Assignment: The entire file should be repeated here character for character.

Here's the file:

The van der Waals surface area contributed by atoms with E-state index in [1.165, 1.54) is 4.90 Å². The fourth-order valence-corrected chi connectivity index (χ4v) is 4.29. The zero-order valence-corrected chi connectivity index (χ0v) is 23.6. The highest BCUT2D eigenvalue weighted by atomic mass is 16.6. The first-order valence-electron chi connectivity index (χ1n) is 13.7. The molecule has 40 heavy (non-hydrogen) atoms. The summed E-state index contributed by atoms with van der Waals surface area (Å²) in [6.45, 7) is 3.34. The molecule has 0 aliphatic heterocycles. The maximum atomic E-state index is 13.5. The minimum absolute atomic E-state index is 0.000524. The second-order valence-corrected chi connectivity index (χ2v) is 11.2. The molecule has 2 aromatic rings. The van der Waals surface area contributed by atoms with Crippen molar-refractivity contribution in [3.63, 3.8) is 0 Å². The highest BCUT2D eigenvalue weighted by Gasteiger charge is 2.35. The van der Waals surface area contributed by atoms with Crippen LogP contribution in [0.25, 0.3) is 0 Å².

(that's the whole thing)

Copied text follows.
The van der Waals surface area contributed by atoms with E-state index in [1.165, 1.54) is 4.90 Å². The fourth-order valence-corrected chi connectivity index (χ4v) is 4.29. The zero-order valence-corrected chi connectivity index (χ0v) is 23.6. The highest BCUT2D eigenvalue weighted by atomic mass is 16.6. The first-order valence-electron chi connectivity index (χ1n) is 13.7. The molecule has 40 heavy (non-hydrogen) atoms. The summed E-state index contributed by atoms with van der Waals surface area (Å²) in [6.45, 7) is 3.34. The molecule has 0 aliphatic heterocycles. The maximum atomic E-state index is 13.5. The minimum absolute atomic E-state index is 0.000524. The second-order valence-corrected chi connectivity index (χ2v) is 11.2. The molecule has 2 aromatic rings. The van der Waals surface area contributed by atoms with Crippen molar-refractivity contribution in [3.63, 3.8) is 0 Å². The highest BCUT2D eigenvalue weighted by Gasteiger charge is 2.35. The van der Waals surface area contributed by atoms with Crippen LogP contribution in [0.25, 0.3) is 0 Å².